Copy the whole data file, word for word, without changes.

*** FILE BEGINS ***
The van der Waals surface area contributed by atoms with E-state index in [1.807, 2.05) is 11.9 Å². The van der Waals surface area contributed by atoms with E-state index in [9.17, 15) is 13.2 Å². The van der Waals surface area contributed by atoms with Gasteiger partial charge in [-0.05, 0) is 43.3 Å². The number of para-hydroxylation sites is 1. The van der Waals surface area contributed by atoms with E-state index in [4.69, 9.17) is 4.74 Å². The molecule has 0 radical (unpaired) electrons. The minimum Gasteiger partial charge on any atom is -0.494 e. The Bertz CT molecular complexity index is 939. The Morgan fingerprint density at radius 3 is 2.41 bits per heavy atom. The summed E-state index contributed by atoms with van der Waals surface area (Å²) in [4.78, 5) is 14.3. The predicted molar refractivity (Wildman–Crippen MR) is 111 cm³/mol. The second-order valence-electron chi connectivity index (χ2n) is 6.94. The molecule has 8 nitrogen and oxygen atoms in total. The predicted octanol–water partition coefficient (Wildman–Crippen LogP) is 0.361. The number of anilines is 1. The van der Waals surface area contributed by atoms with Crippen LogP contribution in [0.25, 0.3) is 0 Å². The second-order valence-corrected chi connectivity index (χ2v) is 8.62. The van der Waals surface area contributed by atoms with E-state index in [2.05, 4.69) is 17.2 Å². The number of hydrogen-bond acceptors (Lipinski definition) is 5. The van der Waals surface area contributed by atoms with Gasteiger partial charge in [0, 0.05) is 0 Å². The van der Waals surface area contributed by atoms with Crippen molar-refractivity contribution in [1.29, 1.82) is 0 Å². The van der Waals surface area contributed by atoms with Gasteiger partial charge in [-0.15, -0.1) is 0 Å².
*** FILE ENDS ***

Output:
The van der Waals surface area contributed by atoms with E-state index in [1.807, 2.05) is 11.9 Å². The van der Waals surface area contributed by atoms with E-state index in [9.17, 15) is 13.2 Å². The van der Waals surface area contributed by atoms with Gasteiger partial charge in [-0.05, 0) is 43.3 Å². The number of para-hydroxylation sites is 1. The van der Waals surface area contributed by atoms with E-state index in [4.69, 9.17) is 4.74 Å². The molecule has 0 radical (unpaired) electrons. The minimum Gasteiger partial charge on any atom is -0.494 e. The Bertz CT molecular complexity index is 939. The Morgan fingerprint density at radius 3 is 2.41 bits per heavy atom. The summed E-state index contributed by atoms with van der Waals surface area (Å²) in [4.78, 5) is 14.3. The predicted molar refractivity (Wildman–Crippen MR) is 111 cm³/mol. The second-order valence-electron chi connectivity index (χ2n) is 6.94. The molecule has 8 nitrogen and oxygen atoms in total. The predicted octanol–water partition coefficient (Wildman–Crippen LogP) is 0.361. The number of anilines is 1. The van der Waals surface area contributed by atoms with Crippen LogP contribution in [0.25, 0.3) is 0 Å². The second-order valence-corrected chi connectivity index (χ2v) is 8.62. The van der Waals surface area contributed by atoms with E-state index in [2.05, 4.69) is 17.2 Å². The number of hydrogen-bond acceptors (Lipinski definition) is 5. The van der Waals surface area contributed by atoms with Gasteiger partial charge in [0, 0.05) is 0 Å². The van der Waals surface area contributed by atoms with Crippen molar-refractivity contribution in [1.29, 1.82) is 0 Å². The van der Waals surface area contributed by atoms with Gasteiger partial charge in [-0.15, -0.1) is 0 Å².